By Stan Schwartz
His life has always been about music—playing, writing and performing. Chuck Overton has worked with some of the biggest names in the music business, starting out as a child music prodigy here in Vandalia, Mo., at age 5.
His talent would take him to Detroit where he would earn record contracts and start an R&B band called Brainstorm. From there he and the band would travel the world Overton’s main instrument, the alto saxophone. He also sings and plays guitar. Eventually, he decided to return to Vandalia, Mo., for a visit about 10 years ago, and never left.
Even after returning to his roots, Overton has continued to work his craft, writing new music and improving on what he’s already done. After listening to some of the music he’s recently produced, Overton said, his wife, Vavaline, encouraged him to make another album—a legacy album. “She told me, ‘You have to do this,’” he said.
He was between recording sessions last Friday when he sat for an interview. He did a recording session at Pete Szkolka Studios in Columbia, Mo., on Thursday and was going back again on Saturday.
“He’s a pianist and engineer,” Overton said about Szkolka. “He’s co-producing this album with me.” Before this, it had been at least 10 years since he’s recorded his own music, in studio.
Last summer, he was asked to take part in the Vandalia Public Library’s summer programs—Tales and Tails. Overton wowed the young audience with his sax playing, his singing and some amazing stories of the people he had worked with over the years. He even wrote a poem for the children, encouraging them to stay in school. It was during this performance that he explained he was still creating music and was hoping to produce a live show.
This new album he’s working on, he said, should be finished in about six to eight weeks, depending on when he can get studio time and the availability of the other musicians he needs for the songs he’s written.
“I’m putting out all the songs I’ve written,” he said, either for himself or for other artists in the industry. “I’m going to put it all out there,” he added.
Working in studio with him, Overton said, is Szkolka, who is playing piano and guitar for the album. Overton has a young woman playing drums and a base player to help with the music. He puts Szkolka in the same category as someone who would work with Quincy Jones because of how seamlessly he moves between musician and studio engineer.
“He’s that talented,” Overton added, referring to Szkolka as “A relaxed genius.”
This is an ongoing process for Overton. He said a bout with COVID-19 hampered his ability to play the saxophone. It took months, he said, for him to get back to the level of performance he was comfortable with.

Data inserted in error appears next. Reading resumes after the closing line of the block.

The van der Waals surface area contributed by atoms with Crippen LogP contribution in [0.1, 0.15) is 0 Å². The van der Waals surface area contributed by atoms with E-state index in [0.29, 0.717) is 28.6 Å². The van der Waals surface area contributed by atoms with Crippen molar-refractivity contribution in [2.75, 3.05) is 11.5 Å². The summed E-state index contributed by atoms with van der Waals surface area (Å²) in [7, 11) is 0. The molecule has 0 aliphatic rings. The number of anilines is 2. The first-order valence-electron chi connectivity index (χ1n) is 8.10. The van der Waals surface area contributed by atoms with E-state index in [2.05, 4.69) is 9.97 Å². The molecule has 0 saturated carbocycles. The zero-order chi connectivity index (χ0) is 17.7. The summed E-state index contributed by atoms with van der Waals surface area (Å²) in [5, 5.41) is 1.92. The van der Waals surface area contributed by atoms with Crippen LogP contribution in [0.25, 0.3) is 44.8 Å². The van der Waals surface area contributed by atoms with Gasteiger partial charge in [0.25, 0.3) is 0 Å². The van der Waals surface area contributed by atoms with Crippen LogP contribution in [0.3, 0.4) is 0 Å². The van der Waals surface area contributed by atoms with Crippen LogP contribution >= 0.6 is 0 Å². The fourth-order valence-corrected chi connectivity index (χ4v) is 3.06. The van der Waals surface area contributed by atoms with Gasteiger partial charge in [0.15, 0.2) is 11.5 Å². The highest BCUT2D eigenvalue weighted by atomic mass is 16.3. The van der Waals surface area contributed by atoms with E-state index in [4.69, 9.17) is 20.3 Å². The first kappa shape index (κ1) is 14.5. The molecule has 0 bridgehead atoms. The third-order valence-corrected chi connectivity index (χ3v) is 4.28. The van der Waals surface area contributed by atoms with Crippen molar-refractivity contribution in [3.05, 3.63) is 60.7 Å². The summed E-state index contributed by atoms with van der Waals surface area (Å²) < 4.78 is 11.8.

“I’d been on stage all my career,” he said. “And then the coronavirus hit—and it took me down.” That was almost two years ago, and it was the performance at the library where he finally felt good enough to play again. A doctor, he added, said that he probably wouldn’t be able to play again. Luckily, the music could not be stopped.
“The only problem I’m having is with my arthritis,” he said. But as far as playing music, Overton said, he’s fine.
“I’m really fired up about this,” Overton said. “I’ve got some older musician friends—mentors really—that are encouraging me to keep going.” Friends and family members are encouraging him, as well, he said, “And it’s keeping me pumped up.”
Overton said he recorded his first song in 1971, and a promoter from England picked it up and released it there as “Northern Soul.” It charted in the top five that year.
He’s hoping that this type of music will see another resurgence. But R&B and jazz are not the only music genres Overton is interested in. He said he has some hip-hop ideas, as well.
“I want to cover a lot of audiences (with this music),” he added. He wants people to understand that this type of musical journey is continuous.
“As my journey progresses,” he said, “I’m hoping to influence young people” who want to be in the music business. “Whatever you want to do,” he added, “don’t stop. It’s not a money game, it’s about artistry.”
Whether one reaches the stars or not is beside the point, he explained, if you just reach the moon, you’ve done well.
He’s also working on the album as a prelude to a live concert he wants to put on in Detroit this coming October.
The last time his band, Brainstorm, did a reunion concert in the Motor City, he said it was a sold-out house.
“We were one of the biggest groups in the Detroit in the late ’70s,” he said.
“I started music at age of 5, at church, because my mother sang,” he said. His father also sang and played piano. When schools were still segregated, Overton attended the Lincoln School, where African American students attended classes. Overton, who also does carpentry work, is helping to renovate the old Lincoln School building.
Overton said his first band teacher, Larry Johnson, had at one time been a saxophone player in Lawrence Welk’s band. Johnson always told him to make sure he made his saxophone sound good.
Other artists who influenced him, he said, were Grover Washington, Charlie Parker, Junior Walker and John Coletrane.
The performers he’s worked with and inspired him were Marvin Gaye, Teddy Pendergrass, The Isley Brothers, and Smokey Robinson. Overton did a 14-day run with Robinson at the Apollo Theater in New York.
“The way he handled himself after all the years (performing) and he was so humble,” Overton said. Robinson is in his 80s and still touring. That, Overton added, is what pushed him to continue creating and performing.